In moving toward at least partial implementation of Title III of the 1996 Helms-Burton Act, the Trump administration has resurrected the issue of Cuban nationalization of U.S. properties in Cuba in 1960.
The conflict between the United States and Cuba over the nationalized U.S. properties is a particular case in a historic and still unfolding global conflict between the global powers and the Third World. The conflict became manifest in 1955, when leaders of twenty-three newly independent Asian and African nations met in Bandung, Indonesia. They sought to restructure the global economic patterns established during European colonial domination, and to this end, they advocated unity and economic cooperation among the newly independent nations, among other strategies.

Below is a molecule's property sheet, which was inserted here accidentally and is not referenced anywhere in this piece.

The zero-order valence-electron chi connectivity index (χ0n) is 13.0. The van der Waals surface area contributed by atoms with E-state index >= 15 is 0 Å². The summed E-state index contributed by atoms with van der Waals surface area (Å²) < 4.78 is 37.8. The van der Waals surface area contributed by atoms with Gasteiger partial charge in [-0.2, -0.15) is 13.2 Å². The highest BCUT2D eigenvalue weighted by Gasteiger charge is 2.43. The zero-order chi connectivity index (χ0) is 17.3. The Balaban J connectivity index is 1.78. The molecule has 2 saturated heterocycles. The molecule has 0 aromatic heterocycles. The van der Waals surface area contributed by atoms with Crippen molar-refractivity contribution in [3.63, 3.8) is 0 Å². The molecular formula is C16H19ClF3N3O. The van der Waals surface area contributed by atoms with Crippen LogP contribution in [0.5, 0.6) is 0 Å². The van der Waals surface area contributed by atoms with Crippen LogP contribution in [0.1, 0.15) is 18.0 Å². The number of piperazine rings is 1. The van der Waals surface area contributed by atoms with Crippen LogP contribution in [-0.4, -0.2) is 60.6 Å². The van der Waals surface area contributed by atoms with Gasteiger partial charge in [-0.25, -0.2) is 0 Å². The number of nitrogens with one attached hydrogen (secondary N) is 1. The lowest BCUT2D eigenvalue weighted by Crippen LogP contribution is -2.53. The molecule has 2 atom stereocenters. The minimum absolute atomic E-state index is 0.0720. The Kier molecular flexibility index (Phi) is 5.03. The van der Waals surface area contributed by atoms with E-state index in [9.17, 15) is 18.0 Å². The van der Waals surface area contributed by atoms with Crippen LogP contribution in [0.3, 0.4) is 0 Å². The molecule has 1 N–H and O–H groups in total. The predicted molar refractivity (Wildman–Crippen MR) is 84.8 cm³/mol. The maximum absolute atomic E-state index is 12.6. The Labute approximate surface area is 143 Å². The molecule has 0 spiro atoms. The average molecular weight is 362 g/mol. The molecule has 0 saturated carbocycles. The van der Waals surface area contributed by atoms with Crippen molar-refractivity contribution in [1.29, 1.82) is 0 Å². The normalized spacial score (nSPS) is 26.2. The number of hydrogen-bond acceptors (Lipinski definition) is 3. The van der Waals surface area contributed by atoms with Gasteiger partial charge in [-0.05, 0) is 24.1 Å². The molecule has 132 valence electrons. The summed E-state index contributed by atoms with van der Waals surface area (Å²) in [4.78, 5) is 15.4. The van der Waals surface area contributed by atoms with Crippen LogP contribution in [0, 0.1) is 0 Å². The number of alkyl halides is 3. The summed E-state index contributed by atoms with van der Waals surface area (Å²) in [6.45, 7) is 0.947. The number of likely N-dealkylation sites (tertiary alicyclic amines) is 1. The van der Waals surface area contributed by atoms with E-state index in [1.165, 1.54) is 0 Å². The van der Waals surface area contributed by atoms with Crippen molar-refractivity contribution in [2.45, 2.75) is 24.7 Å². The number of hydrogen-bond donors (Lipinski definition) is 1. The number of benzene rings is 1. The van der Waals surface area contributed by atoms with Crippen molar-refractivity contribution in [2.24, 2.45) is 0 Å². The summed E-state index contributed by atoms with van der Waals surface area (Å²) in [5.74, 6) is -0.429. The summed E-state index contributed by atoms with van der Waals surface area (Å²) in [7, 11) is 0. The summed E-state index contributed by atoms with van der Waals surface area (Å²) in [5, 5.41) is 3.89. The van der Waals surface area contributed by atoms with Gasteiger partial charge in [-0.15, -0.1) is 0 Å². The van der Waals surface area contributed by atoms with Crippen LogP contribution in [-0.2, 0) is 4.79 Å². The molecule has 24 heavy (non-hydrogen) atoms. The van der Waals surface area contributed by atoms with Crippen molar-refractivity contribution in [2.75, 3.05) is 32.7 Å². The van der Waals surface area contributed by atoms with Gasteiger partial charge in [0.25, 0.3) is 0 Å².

The leaders of the emerging Third World project met in 1961 in Belgrade, Yugoslavia, where they founded the Non-Aligned Movement. Among the founders were the giants of the era: Tito, Sukarno, Nasser, Zhou En-lai, Nkrumah, and Ben Youssef. Cuba was among the founders, represented by the President of the Revolutionary Government, Osvaldo Dorticós. Revolutionary Cuba and Latin American movements, reflecting on their historical semi-colonial and contemporary neocolonial situation, were forging a perspective similar to the newly independent nations of Africa and Asia.
The Non-Aligned Movement drew from the principals of the UN Charter, including the “equal…